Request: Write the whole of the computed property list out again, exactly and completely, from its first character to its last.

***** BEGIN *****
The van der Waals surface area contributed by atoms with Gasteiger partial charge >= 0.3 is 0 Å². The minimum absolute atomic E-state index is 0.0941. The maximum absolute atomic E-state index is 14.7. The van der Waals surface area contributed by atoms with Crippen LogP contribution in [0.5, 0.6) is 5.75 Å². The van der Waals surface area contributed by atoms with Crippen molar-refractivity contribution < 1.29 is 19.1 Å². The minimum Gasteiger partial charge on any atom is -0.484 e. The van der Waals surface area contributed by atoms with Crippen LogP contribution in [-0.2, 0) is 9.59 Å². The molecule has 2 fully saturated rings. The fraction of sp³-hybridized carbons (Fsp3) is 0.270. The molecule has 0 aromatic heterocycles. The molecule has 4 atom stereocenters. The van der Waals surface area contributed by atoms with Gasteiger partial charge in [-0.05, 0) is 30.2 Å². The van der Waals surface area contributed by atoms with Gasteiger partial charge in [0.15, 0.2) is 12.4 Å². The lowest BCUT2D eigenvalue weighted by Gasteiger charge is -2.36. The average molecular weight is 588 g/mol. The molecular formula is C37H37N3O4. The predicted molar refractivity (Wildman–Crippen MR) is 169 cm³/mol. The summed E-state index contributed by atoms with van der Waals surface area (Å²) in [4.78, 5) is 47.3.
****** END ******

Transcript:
The van der Waals surface area contributed by atoms with Gasteiger partial charge >= 0.3 is 0 Å². The minimum absolute atomic E-state index is 0.0941. The maximum absolute atomic E-state index is 14.7. The van der Waals surface area contributed by atoms with Crippen LogP contribution in [0.5, 0.6) is 5.75 Å². The van der Waals surface area contributed by atoms with Crippen molar-refractivity contribution < 1.29 is 19.1 Å². The minimum Gasteiger partial charge on any atom is -0.484 e. The van der Waals surface area contributed by atoms with Crippen LogP contribution in [-0.2, 0) is 9.59 Å². The molecule has 2 fully saturated rings. The fraction of sp³-hybridized carbons (Fsp3) is 0.270. The molecule has 0 aromatic heterocycles. The molecule has 4 atom stereocenters. The van der Waals surface area contributed by atoms with Gasteiger partial charge in [-0.05, 0) is 30.2 Å². The van der Waals surface area contributed by atoms with Gasteiger partial charge in [0.15, 0.2) is 12.4 Å². The lowest BCUT2D eigenvalue weighted by Gasteiger charge is -2.36. The average molecular weight is 588 g/mol. The molecular formula is C37H37N3O4. The predicted molar refractivity (Wildman–Crippen MR) is 169 cm³/mol. The summed E-state index contributed by atoms with van der Waals surface area (Å²) in [4.78, 5) is 47.3.